A few steps forward, a hundred backward | The Daily Star
12:00 AM, February 01, 2018 / LAST MODIFIED: 12:00 AM, February 01, 2018

GAME REVIEW

A few steps forward, a hundred backward

Ashes Cricket

Developer: Big Ant Studios

Publisher: Big Ant Studios

Platforms: PC, PS4, XB1

Release Date: November 16, 2017

Even though Don Bradman Cricket 17 was a major disappointment, I was willing to give Big Ant cricket games another chance when Ashes Cricket was announced with fully licensed Australia and England teams.

My experience with the game started out very nicely. The menus and HUD have all been re-done and they look incredible. Gamers now can choose between two control schemes – “Standard” which feels a lot like the controls in Brian Lara Cricket games and “Classic” which is essentially the same controls as Don Bradman Cricket 17. I decided to play a five-over match between the two licensed teams in the MCG. When the match loaded, I was amazed by how good everything looked starting from the players to the stadium and the crowd in the stands. I was welcomed by the voice of Michael Slater, a seasoned cricket commentator. The welcome was not as warm as I'd hoped because it was at that point the game started falling apart.

There were very few lines of commentary and they were so monotonous that I eventually decided to completely turn it off. Even though the players look great and the animations on their bodies are excellent, there are no animations or expressions on their faces. The camera angles are awkward and the screen twitches while transitioning from one shot to another.

Things started going even further downhill when I tried to play with the unlicensed teams. Ashes Cricket has a “Cricket Academy” just like the previous Big Ant games where one can download community-created teams, players, stadia and more. While the Academy was a smooth experience in both the previous titles, I found the one in Ashes Cricket to be quite troublesome. I managed to access the community after trying six times. I was shocked to see that the unlicensed players are all using the character models and animations from Don Bradman Cricket 17. The low-resolution texture bug from that game also carries over to this one. Consequently, when you play with one licensed and one unlicensed team, it feels like two different games merged together.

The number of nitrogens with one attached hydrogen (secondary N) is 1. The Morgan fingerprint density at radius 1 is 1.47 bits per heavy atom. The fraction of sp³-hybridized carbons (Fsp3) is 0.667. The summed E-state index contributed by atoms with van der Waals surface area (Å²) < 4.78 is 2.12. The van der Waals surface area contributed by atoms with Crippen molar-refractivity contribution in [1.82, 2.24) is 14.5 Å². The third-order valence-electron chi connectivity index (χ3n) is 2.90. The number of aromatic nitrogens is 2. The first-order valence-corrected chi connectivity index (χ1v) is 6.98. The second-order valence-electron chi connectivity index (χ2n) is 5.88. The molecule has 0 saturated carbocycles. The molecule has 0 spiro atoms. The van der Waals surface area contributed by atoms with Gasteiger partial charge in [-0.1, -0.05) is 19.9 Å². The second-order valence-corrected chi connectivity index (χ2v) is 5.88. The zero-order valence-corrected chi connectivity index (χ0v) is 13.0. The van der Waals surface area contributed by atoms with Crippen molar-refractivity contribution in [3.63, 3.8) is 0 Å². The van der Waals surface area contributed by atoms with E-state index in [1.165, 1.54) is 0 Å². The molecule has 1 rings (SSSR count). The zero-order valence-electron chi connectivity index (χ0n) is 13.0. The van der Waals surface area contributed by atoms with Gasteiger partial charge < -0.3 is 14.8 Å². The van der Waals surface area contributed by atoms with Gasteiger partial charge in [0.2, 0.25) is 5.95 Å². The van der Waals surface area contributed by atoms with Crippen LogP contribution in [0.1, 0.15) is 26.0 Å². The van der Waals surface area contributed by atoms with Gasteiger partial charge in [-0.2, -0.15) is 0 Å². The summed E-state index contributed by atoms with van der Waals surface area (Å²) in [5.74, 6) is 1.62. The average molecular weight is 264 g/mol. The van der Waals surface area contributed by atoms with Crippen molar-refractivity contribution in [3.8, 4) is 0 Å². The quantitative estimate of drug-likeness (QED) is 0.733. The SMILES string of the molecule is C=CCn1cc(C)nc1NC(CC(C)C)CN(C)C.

Surprisingly, Ashes Cricket contains even more bugs and glitches than DBC17. Quite often, dismissals do not take any effect. Sometimes, the fielding team appeals for review even though the umpire has already given out. The batsmen run very slowly and often end up running in the same direction.

The batting team shows no aggressive intent regardless of the format of match or the required run rate. The fielders move at a fixed pace that does not vary according to the pace of the ball. They do not stop running even when the ball has gone past the boundary. It's an absolute shame that a cricket game in 2017 fails to measure up to the Brian Lara Cricket titles from the late 90s in terms of the AI.

Overall, Ashes Cricket is a broken, unfinished game and I feel it's almost criminal for the developers to charge $50 for a game that is so devoid of quality.

 

Nony Khondaker is an introvert who complements his non-existent social life with video games, Netflix and a whole lot of ice-cream. Send him memes and cat videos to cheer him up at fb.com/NonyKhondaker

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